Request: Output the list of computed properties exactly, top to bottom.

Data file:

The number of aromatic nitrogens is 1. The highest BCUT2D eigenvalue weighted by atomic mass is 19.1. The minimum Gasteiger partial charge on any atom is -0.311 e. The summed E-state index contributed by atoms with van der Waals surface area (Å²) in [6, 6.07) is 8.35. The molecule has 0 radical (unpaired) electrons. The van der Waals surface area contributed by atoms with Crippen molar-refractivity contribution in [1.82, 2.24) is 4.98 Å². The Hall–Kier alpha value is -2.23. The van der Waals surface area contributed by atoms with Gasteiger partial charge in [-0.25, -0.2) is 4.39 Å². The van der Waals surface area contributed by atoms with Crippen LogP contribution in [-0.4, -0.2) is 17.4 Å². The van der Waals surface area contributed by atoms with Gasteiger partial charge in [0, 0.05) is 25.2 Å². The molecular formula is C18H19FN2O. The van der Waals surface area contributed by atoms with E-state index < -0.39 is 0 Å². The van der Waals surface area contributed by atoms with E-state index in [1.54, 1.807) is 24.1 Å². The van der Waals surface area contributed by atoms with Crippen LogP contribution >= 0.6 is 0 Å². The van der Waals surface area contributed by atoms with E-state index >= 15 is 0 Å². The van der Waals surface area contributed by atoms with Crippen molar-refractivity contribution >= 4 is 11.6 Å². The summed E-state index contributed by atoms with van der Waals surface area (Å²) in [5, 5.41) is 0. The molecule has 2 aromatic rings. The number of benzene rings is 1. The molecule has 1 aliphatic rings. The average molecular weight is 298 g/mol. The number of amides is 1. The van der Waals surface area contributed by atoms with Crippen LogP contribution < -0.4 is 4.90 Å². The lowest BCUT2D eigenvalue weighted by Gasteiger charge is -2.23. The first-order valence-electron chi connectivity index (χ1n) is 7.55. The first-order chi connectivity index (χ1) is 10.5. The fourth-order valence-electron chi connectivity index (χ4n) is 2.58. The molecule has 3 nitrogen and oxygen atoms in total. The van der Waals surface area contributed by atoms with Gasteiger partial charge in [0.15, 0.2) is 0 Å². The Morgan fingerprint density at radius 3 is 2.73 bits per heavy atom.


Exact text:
The number of aromatic nitrogens is 1. The highest BCUT2D eigenvalue weighted by atomic mass is 19.1. The minimum Gasteiger partial charge on any atom is -0.311 e. The summed E-state index contributed by atoms with van der Waals surface area (Å²) in [6, 6.07) is 8.35. The molecule has 0 radical (unpaired) electrons. The van der Waals surface area contributed by atoms with Crippen molar-refractivity contribution in [1.82, 2.24) is 4.98 Å². The Hall–Kier alpha value is -2.23. The van der Waals surface area contributed by atoms with Gasteiger partial charge in [-0.25, -0.2) is 4.39 Å². The van der Waals surface area contributed by atoms with Crippen LogP contribution in [-0.4, -0.2) is 17.4 Å². The van der Waals surface area contributed by atoms with Gasteiger partial charge in [0, 0.05) is 25.2 Å². The molecular formula is C18H19FN2O. The van der Waals surface area contributed by atoms with E-state index < -0.39 is 0 Å². The van der Waals surface area contributed by atoms with E-state index in [1.54, 1.807) is 24.1 Å². The van der Waals surface area contributed by atoms with Crippen LogP contribution >= 0.6 is 0 Å². The van der Waals surface area contributed by atoms with E-state index >= 15 is 0 Å². The van der Waals surface area contributed by atoms with Crippen molar-refractivity contribution >= 4 is 11.6 Å². The summed E-state index contributed by atoms with van der Waals surface area (Å²) in [5, 5.41) is 0. The molecule has 2 aromatic rings. The number of benzene rings is 1. The molecule has 1 aliphatic rings. The average molecular weight is 298 g/mol. The number of amides is 1. The van der Waals surface area contributed by atoms with Crippen LogP contribution < -0.4 is 4.90 Å². The lowest BCUT2D eigenvalue weighted by Gasteiger charge is -2.23. The first-order valence-electron chi connectivity index (χ1n) is 7.55. The first-order chi connectivity index (χ1) is 10.5. The fourth-order valence-electron chi connectivity index (χ4n) is 2.58. The molecule has 3 nitrogen and oxygen atoms in total. The van der Waals surface area contributed by atoms with Gasteiger partial charge in [0.15, 0.2) is 0 Å². The Morgan fingerprint density at radius 3 is 2.73 bits per heavy atom.